The Lion King

Review by Adam Woodward @AWLies

Directed by

Jon Favreau


Beyoncé Chiwetel Ejiofor Donald Glover


Another “live-action” Disney remake? Circle of life...


A visually spectacular carbon copy.

In Retrospect.

The king is dead. Long live the king.

Jon Favreau’s update of Disney’s animated epic shows the studio’s remake philosophy is not so problem free.

The battered VHS copy of The Lion King my brother and I watched on what seemed like a weekly basis throughout our childhood (and, let’s be honest, well into early adulthood) came with a short behind-the-scenes documentary loaded onto a bonus cassette. For some reason, we insisted on playing it before the feature presentation, and I can still vividly remember a sequence in which a roomful of Disney animators are shown sketching a pair of adult lions and a cub who have been brought to the studio for research purposes.

Now, everyone knows what lions look like, but presumably this rather unusual life drawing session allowed the animators to gain a more intimate understanding of these magnificent animals, from their unique physical characteristics to the way they move and interact with each other. Creating a fun, vibrant cartoon that would appeal to as broad an audience as possible may have been Disney’s remit when they embarked on what many consider to be the crowning achievement of their so-called Renaissance period, but realism was literally inked into the film’s DNA.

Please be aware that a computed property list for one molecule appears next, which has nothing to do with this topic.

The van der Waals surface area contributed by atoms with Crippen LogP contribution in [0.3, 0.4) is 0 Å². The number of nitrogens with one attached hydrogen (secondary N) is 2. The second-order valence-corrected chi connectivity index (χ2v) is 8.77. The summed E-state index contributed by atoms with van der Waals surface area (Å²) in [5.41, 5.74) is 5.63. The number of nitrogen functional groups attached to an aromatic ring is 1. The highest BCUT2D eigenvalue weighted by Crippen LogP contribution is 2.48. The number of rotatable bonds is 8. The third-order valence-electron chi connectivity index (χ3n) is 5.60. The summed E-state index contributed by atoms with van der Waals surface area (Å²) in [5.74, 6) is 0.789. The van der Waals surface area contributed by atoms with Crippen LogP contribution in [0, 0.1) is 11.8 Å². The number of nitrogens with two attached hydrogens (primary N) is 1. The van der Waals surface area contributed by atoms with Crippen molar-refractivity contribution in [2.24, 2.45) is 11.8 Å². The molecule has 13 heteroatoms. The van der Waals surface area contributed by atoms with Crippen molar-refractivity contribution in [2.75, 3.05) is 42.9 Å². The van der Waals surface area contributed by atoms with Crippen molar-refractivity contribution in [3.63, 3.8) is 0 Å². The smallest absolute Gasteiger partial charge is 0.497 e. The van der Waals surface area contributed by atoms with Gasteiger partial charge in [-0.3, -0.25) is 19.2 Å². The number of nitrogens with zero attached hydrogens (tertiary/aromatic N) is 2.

Twenty-five years on, this principle has been taken to its illogical extreme. Engineered by Jon Favreau, whose 2016 remake of The Jungle Book showcased the awesome capabilities of modern computer animation while putting a few neat twists on a familiar fable, The Lion King 2.0 is a high-grade photocopy that is at once staggering in its aesthetic sophistication and shruggingly ineffective as a piece of visual storytelling. Like a herd of wildebeest stampeding through an uncanny valley, it makes a thunderous impact only to leave you ruing the precious thing that has been lost amid the clatter of CGI hooves.

In Favreau’s film, the Serengeti and the myriad creatures that inhabit it are brought to life with a level of clarity unprecedented outside of nature documentary. Yet as anyone who’s ever seen a David Attenborough show knows, animals in the wild do not behave as they do in The Lion King. You’ll never see a mandrill perform a shamanic ritual or wield a staff as a weapon. The warthog is not the meerkat’s primary mode of transport. An elephant bows to no one. The fundamental shortcoming of this dazzling deepfake is that its unwavering commitment to photorealism contradicts the fact that it is an animated fantasy about a singing lion.